• If you have computer/device time, find some games that are fun, but also target specific learning outcomes and content.  Don’t just give kids free time to play with games, let them play with a purpose.
  • Talk to kids about playing video games and what are healthy game play habits.  This could also be a great thing to talk to parents about as well.

References

Adams, M. (2009). Engaging 21st-Century Adolescents: Video Games in the Reading Classroom. The English Journal, 98(6), 56-59. Retrieved from http://www.jstor.org/stable/40503460

Anderson, C. A., Berkowitz, L., Donnerstein, E., Huesmann, L. R., Johnson, J. D., Linz, D., … & Wartella, E. (2003). The influence of media violence on youth. Psychological science in the public interest4(3), 81-110.

Annetta, L. A. (2008). Video games in education: Why they should be used and how they are being used. Theory into practice47(3), 229-239.

Dickey, M. D. (2005). Engaging by design: How engagement strategies in popular computer and video games can inform instructional design. Educational Technology Research and Development53(2), 67-83

Durkin, K., & Conti-Ramsden, G. (2014). Turn off or tune in? what advice can SLTs, educational psychologists and teachers provide about uses of new media and children with language impairments? Child Language Teaching and Therapy,30(2), 187-205. doi:http://dx.doi.org.cyber.usask.ca/10.1177/0265659013511471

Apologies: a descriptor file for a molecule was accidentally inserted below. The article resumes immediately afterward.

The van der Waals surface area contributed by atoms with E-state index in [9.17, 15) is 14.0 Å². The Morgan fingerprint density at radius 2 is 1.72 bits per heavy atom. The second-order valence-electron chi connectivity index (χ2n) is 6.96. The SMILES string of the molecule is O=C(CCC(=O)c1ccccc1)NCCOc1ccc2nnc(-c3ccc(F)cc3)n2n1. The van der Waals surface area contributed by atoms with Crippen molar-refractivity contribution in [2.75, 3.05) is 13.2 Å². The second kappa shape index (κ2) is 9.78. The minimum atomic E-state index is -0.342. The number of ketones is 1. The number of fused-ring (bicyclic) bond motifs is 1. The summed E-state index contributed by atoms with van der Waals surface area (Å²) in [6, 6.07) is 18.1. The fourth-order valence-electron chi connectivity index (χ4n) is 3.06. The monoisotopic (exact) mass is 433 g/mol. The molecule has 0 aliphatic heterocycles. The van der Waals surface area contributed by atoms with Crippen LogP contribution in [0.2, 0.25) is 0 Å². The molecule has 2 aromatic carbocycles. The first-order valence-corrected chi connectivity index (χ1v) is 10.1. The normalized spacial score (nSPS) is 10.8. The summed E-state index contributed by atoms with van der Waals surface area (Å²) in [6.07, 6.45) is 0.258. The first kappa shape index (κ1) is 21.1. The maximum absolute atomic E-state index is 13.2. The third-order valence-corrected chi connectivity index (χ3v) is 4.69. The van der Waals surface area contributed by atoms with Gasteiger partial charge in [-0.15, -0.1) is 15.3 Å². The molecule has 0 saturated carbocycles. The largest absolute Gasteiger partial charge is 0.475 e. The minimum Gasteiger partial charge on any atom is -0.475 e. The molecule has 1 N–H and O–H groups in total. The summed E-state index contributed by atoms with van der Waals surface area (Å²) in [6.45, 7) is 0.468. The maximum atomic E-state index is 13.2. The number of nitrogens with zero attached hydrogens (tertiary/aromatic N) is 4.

Halverson, R. (2005). What can K-12 school leaders learn from video games and gaming?. Innovate: journal of online education1(6), 3.

Hamalainen, R. (2008). Designing and evaluating collaboration in a virtual game environment for vocational learning. Computers & Education50(1), 98-109.

Garrison, D. R. (2007). Online community of inquiry review: Social, cognitive, and teaching presence issues. Journal of Asynchronous Learning Networks11(1), 61-72

Gee, J. P. (2003). What video games have to teach us about learning and literacy. Computers in Entertainment (CIE)1(1), 20-20.

Malone, T. W., & Lepper, M. R. (1987). Making learning fun: A taxonomy of intrinsic motivations for learning. Aptitude, learning, and instruction3(1987), 223-253.

Media Smarts. “Choosing Good Video Games.” Video Games. N.p., 2012. Web. 05 Mar. 2017. <http://mediasmarts.ca/sites/mediasmarts/files/pdfs/tipsheet/TipSheet_Choosing_Good_Video_Games.pdf&gt;.

Ribble, Mike. “Nine Elements.” Nine Elements. N.p., 2017. Web. 05 Mar. 2017. <http://www.digitalcitizenship.net/Nine_Elements.html>.

Squire, K. (2011). Video Games and Learning: Teaching and Participatory Culture in the Digital Age. Technology, Education–Connections (the TEC Series). Teachers College Press. 1234 Amsterdam Avenue, New York, NY 10027.

Squire, K. (2003). Video games in education. Int. J. Intell. Games & Simulation2(1), 49-62.  Retrieved from http://citeseerx.ist.psu.edu/viewdoc/download?doi=10.1.1.543.5729&rep=rep1&type=pdf

Tobias, S., Fletcher, J. D., & Wind, A. P. (2014). Game-based learning. In Handbook of research on educational communications and technology (pp. 485-503). Springer New York

Comments are closed.

Powered by WordPress.com.

Up ↑

%d bloggers like this: